2016 was a big year for Pacific politics. Vanuatu and Nauru held elections — each in the context of significant concerns about governance. Censorship, deportation of the chief justice and arrests of opposition MPs have led to a serious decline in the credibility of democracy in Nauru in recent years. In Vanuatu, the election this year followed 14 members of parliament having been jailed for corruption in 2015.

Fiji’s international profile reached new highs when it assumed the presidency of the UN General Assembly. But domestically there were concerns raised about detention of opposition figures, a sudden cabinet reshuffle and the impacts of retrospective land legislation.

New Caledonia experienced volatility as it approaches the conclusion of the Noumea Accords process, at which point the population will vote on independence from France.

Economic developments have generally been less exciting, with the exception of PNG where the collapse of commodity prices has contributed to a budget crisis. Pacific island countries recorded modest economic growth averaging almost 3 per cent in 2016 — an improvement on their 2015 performance. Growth rates were volatile in many states, and remittances, aid and income from tourism and fisheries were the most important sources of revenue.

Natural disasters again had significant economic impacts. A number of countries suffered serious droughts, with deaths from famine reported in PNG. In February, Cyclone Winston struck Fiji, causing damage valued at F$2.85 billion (approximately US$1.35 billion) — equivalent to almost 30 per cent of GDP. There were 43 lives were lost and 3360 houses were destroyed. The category four cyclone occurred less than one year after Cyclone Pam (a category five storm) hit Vanuatu, causing damage equivalent to 64 per cent of the country’s GDP.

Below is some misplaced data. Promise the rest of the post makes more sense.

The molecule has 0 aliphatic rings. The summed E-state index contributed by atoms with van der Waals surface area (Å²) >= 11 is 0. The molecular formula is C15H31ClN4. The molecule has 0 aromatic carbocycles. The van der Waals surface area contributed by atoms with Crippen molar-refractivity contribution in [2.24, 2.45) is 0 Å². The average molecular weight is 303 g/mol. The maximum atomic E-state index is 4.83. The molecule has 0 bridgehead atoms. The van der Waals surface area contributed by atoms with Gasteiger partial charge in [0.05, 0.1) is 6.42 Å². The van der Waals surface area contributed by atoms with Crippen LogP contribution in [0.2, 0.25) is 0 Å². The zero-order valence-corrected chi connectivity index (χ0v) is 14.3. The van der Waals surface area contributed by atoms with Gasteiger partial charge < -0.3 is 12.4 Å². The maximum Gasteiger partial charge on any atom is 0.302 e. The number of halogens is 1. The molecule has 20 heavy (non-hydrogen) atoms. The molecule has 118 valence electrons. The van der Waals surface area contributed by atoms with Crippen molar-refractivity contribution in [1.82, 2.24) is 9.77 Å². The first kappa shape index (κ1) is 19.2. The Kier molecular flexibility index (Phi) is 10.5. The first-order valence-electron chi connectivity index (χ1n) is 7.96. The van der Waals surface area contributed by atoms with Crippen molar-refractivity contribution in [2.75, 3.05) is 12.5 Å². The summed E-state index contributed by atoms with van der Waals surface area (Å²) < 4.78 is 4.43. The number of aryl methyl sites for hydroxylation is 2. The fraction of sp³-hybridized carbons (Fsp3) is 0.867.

Pacific island countries continued their prominent advocacy on climate change. The Pacific Small Island Developing States group was a key driver of the 1.5 degree warming target agreed at the COP 21 summit in Paris in late 2015. On the back of this agreement, Pacific island governments pushed in 2016 for the incorporation of ‘loss and damage’ into the international climate change architecture.

They also advocated for better access to adaptation funding — advocacy that led to donor support for accessing the Green Climate Fund (GCF), and which contributed to an innovative strategy that will see Pacific micro-states submit a joint funding proposal to the GCF. Next year, Fiji will co-chair the Conference of the Parties (COP 23) to the UN Framework Convention on Climate Change in Bonn in November, and will be co-president of the United Nations oceans conference in New York in June.

Tuna fisheries also featured prominently in 2016. The eight Pacific island members of the Parties to the Nauru Agreement — who collectively supply half the world’s skipjack tuna — continue to benefit from their establishment of a vessel day scheme, which is a cartel-like arrangement that has led to dramatic increases in revenue for PNA members. In 2016, licensing revenues received by PNA members were around US$400 million, compared to revenues in 2010 of US$64 million.

This success has influenced other agreements. The US-South Pacific Fisheries Treaty collapsed in February when Pacific island countries refused to continue providing US-flagged vessels with access to tuna at discounted prices. Pacific nations and the United States agreed upon a seven-year agreement to replace the existing treaty in December, which better reflects higher prices for accessing tuna fisheries. Pacific island countries also pushed back against proposals made at the Western and Central Pacific Fisheries Commission by the European Union and United States, which would have weakened the vessel day scheme.

Regionally, negotiations for the Pacific Agreement on Closer Economic Relations (PACER Plus) trade agreement between Pacific island countries and Australia and New Zealand proceeded with mixed success. Papua New Guinea announced in August that it would withdraw from the process, and Fiji made a similar statement before deciding to re-join negotiations. Concerns about infant industry protection and most-favoured nation status drove these decisions. This potentially leaves the two biggest island economies outside the treaty.

On a positive note, the expansion of labour mobility opportunities to Pacific islanders in Australia and New Zealand has generated significant goodwill in the region. Remittances were a key source of income for households affected by recent cyclones in both Fiji and Vanuatu.